may be guessed, but we will leave it to readers to discover for themselves. The elder Mr. Blunt's sufferings as a self-made man trying to become accustomed. to " good society " are well told, but the man himself is so repulsive, that nothing but his passionate devotion to his son can make us toler- ate him at all ; and as it is, we have too much of him. Mr. Cameron is charming, and Georgy Temple probably becomes so after her marriage ; while the Rector is one of the pleasantest people in the story. The dialogue is, as a rule, common-place, and sometimes even trivial; but some of the passages between Mr. Veriker and his daughter are decidedly good ; and so is the following, between Georgy and her father, when she is trying to bring herself to confide her love-affair to him :—

" 'Yon think well of Cameron, father ; you like him, don't you ?' —' Oh, yes ;' and the Rector made a show of swallowing something ; I'm doing my best. Seeing I am likely to get him given to me as a son in-law, I suppose it's right to try and make the effort.'— Georgy's face termed crimson for a moment I do believe, after all, he has been saying something to you ; has he ? Has he said anything to you about me ?'—The Rector shook his head. No,' he said ; but he has been saying something to you, I see.'—' Oh, well, really, papa, I believe I first put it into his head.'—' Your sex generally do, my dear.'—' No; but I mean I thought of it first.'—' I am even prepared to credit that, too.'—' No ; but joking apart, he couldn't believe it was possible. I saw that.'—' And you helped him to a solution of his difficulty ?'—' Well, you know, when two people are of one mind, it makes things easier, doesn't it F'—' If they happen to he of one household, certainly it does.'—' Oh, that makes me think of mother. How shall we tell her P What will she say F'—` Say it's my fault, that's certain, for wanting a curate to help me.'—' So she will. I never thought of that'"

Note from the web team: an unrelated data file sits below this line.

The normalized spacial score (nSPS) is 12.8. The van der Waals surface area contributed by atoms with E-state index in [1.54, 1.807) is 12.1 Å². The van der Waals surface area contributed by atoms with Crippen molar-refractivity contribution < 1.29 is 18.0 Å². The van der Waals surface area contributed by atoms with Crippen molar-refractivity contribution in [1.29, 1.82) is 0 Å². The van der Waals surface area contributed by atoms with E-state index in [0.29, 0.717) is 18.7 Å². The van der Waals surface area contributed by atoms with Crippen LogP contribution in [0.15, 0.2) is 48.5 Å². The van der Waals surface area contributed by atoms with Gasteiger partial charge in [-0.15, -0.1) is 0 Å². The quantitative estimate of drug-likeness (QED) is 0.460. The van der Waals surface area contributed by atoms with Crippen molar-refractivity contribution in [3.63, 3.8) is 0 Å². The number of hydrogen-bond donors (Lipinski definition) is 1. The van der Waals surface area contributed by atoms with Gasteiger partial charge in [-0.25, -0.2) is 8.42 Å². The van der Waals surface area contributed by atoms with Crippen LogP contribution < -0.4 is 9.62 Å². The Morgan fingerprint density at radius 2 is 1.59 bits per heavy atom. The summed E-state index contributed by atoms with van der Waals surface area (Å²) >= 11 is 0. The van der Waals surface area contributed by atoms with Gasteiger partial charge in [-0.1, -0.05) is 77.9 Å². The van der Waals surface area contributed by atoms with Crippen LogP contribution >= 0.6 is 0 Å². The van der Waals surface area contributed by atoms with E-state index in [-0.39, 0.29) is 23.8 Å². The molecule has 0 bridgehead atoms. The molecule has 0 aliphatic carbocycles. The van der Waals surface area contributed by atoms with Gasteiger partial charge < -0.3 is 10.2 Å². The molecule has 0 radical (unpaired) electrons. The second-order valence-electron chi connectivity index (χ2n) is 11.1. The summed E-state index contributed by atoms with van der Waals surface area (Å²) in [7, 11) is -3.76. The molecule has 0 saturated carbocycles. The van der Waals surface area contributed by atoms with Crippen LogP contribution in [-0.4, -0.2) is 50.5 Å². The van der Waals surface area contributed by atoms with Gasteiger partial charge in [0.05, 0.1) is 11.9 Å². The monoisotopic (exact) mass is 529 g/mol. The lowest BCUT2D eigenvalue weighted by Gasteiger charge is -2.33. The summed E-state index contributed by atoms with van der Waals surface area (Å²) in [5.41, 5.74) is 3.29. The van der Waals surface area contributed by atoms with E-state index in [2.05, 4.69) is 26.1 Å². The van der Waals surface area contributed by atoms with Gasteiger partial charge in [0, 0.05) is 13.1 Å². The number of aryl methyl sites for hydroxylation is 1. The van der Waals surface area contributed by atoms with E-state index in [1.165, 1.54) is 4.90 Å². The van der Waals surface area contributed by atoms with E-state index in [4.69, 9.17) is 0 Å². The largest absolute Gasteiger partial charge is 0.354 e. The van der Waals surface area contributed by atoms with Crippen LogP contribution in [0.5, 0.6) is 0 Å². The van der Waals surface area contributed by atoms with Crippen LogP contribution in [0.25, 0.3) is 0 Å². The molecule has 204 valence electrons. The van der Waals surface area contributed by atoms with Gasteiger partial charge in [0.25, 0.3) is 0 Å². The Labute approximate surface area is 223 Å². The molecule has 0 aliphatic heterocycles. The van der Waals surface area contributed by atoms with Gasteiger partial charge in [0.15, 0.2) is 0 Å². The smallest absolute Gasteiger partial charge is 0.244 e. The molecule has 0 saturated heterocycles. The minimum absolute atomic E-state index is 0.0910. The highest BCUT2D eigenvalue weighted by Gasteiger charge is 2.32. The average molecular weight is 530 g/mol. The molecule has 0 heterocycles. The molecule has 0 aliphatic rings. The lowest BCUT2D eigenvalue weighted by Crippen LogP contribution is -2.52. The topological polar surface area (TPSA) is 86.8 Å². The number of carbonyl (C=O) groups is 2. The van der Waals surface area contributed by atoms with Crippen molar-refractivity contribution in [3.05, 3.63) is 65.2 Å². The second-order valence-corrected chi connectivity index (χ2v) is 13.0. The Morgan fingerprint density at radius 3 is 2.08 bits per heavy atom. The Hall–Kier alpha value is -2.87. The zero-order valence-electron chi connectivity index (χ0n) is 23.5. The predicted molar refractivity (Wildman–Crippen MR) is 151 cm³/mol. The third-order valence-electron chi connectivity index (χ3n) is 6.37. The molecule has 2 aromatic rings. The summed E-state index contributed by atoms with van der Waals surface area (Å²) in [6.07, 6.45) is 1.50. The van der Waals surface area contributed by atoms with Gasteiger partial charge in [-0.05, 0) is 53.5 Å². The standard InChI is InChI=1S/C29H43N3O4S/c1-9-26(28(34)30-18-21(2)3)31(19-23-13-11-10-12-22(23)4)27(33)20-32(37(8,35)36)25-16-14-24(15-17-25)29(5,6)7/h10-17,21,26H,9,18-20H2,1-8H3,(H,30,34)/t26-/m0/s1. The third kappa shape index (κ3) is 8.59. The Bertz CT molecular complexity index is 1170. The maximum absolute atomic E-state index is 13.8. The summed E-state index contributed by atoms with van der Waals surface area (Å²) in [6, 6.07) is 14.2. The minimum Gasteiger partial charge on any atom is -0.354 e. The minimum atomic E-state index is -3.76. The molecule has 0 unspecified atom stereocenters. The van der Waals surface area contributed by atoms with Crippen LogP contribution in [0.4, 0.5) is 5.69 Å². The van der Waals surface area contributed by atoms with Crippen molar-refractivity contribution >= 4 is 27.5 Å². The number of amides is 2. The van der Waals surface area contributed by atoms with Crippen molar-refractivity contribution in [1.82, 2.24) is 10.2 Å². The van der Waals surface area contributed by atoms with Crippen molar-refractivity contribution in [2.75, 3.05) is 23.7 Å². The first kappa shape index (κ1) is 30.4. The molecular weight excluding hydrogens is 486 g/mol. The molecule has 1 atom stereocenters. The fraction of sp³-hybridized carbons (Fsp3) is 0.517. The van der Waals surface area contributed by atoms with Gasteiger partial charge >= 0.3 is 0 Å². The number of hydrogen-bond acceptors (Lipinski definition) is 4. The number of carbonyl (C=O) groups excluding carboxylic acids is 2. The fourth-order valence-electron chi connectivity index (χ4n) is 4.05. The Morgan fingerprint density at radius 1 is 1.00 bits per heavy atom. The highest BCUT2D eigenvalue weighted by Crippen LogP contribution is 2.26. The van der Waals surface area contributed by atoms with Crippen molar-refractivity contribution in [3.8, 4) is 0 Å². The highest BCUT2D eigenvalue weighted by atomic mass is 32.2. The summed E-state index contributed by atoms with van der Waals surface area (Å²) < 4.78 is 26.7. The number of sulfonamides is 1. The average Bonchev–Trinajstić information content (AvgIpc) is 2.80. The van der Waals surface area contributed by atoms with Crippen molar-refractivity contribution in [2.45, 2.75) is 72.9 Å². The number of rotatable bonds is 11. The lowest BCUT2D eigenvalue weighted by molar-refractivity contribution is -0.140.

The said mother, Mrs. Temple, is well painted, too ; the in- dolent, well-born lady, who lets everything go wrong in the house and parish, throws everything upon her daughter Georgy,

and then regrets the want of "repose of manner" in the present day. Mrs. Parr disfigures her book by a little of the bad Eng- lish too prevalent now ; there is an extremely liberal use of " buts," " ands," and " verbs," and a tendency to turn sub- stantives into verbs, whether they are wanted as such or not ; but the style is generally clear and simple, and there is much to repay reading in the story.